Review | Mafia II
Just when I thought I was out…
Format: PC/Xbox 360/PS3 | Genre: Action Adventure | Publisher: 2K Games | Developer: 2K Games | Release date: 27/08/2010 | Price: £44.99
Steve K Peacock dons his Mafioso persona with MAFIA II.
I NEED to tell you a brief personal story before I review this game. It’s relevant, trust me.
A few years before I was born, my father was working abroad in one of the many Middle Eastern countries his job seems to have him frequent. One of these jobs had him closely befriending a man who, I’ve been told time and time again, was probably a member of the Mafia. I can’t confirm this to be true, but it ranks on the more believable side of the spectrum when it comes to my parents’ stories pre-me.
I bring this up because, being a nosy bugger, I wanted to know everything about him. Oddly enough, not once was crippling sociopathy and an innate lust for violence mentioned.
Mafia 2 is one of the most disappointing games I’ve played, made all the worse by the fact that it isn’t bad. The mechanics hold up well. Shooting is especially joyful, popping out of cover to introduce a couple of mooks to the afterlife is greeted with satisfying death animations, giving the guns weight. There’s a grittiness to the shooting that, at least until the later missions, lacks that Hollywood feel. The deaths are far from graceful, people stumbling and scrabbling to cover in a manner reminiscent of the best 50’s gangster movies.
The fist fighting too is suitable for its purpose, although it is far too easy. Blocking is done by merely holding a button and waiting until the enemy stops punching, then you smash his face in until he starts blocking or falls down. Lather, rinse, repeat.
But still, these are good things. Shooting and punching is the meat of any action game, and Mafia delivers on that front. What it fails to do is present a compelling reason why any of this should be necessary.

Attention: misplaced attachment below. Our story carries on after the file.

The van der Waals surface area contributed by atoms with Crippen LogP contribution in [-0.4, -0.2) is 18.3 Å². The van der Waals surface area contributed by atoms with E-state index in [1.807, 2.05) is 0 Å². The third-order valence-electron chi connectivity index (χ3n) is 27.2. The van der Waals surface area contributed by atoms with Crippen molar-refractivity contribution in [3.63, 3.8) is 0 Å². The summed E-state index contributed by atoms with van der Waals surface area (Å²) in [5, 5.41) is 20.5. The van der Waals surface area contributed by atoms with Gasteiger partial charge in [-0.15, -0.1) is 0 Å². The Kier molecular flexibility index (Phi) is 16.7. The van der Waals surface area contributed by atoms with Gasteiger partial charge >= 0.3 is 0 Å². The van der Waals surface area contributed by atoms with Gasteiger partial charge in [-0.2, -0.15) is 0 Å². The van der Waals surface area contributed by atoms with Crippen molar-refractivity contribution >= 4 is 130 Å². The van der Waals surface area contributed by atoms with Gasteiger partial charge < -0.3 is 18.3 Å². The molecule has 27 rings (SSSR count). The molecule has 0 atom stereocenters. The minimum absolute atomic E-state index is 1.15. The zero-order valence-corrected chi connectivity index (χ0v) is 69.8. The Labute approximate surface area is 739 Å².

You take up the mantel of Vito Scaletta, juvenile delinquent and supposedly reluctant henchman to the Mafia. I use the qualifier there because, despite the insistence of the plot structure, this reluctance is pretty difficult to spot.
What do you mean funny, funny how?
The game opens with Vito home on leave from the war, pleased to be back but also dreading the day his leave expires. Here we have the first of many mixed opportunities to flesh out Vito’s motivations. He mentions, all of once, that he’s a little nervous about going back to the war and dying in a hole. Joe, his best friend, instantly sorts that out with a single phone call, securing Vito’s discharge.
It’s too quick and too easy. What we could have had here was a nice moral dilemma: Vito is scared of dying in the war, but is it worth throwing his lot in with a criminal fraternity to avoid that? It was that sort of thing that got him sent out there in the first place. A mission or two where he earns his papers, nothing major, would have given that seed time to grow. Ultimately, even once discharged he has the choice to go straight, but the foundations have been laid.
As it stands, following his miraculous discharge, Vito considers going straight for all of five minutes before a loan shark starts menacing his sister. Okay, I can accept that as a legitimate reason to turn to the mob. At this stage in the game Vito is very much a family man, the entire prologue video hammers home how much he loved his mother and sister and loathed his drunken deadbeat of a father.
Vito turns to the mob and from this point on never looks back. It’s also pretty much the last you’ll see of his family in any real sense. Vito signs up as a hood and in doing so becomes a pointless sociopath. The game constantly tries to provide motivation for everything he does, trying to back up his decisions with phrases like “look at all this money! Would you rather work on the docks?” but fails to provide any gradual descent into the life. There’s no journey for Vito as a character outside of the first half hour. Once he’s made the decision to sign on he belongs to the Family. He’s not his own man, he’s a poor approximation of one, doing what he’s told and liking it while the game tries to delude us into thinking he’s not.
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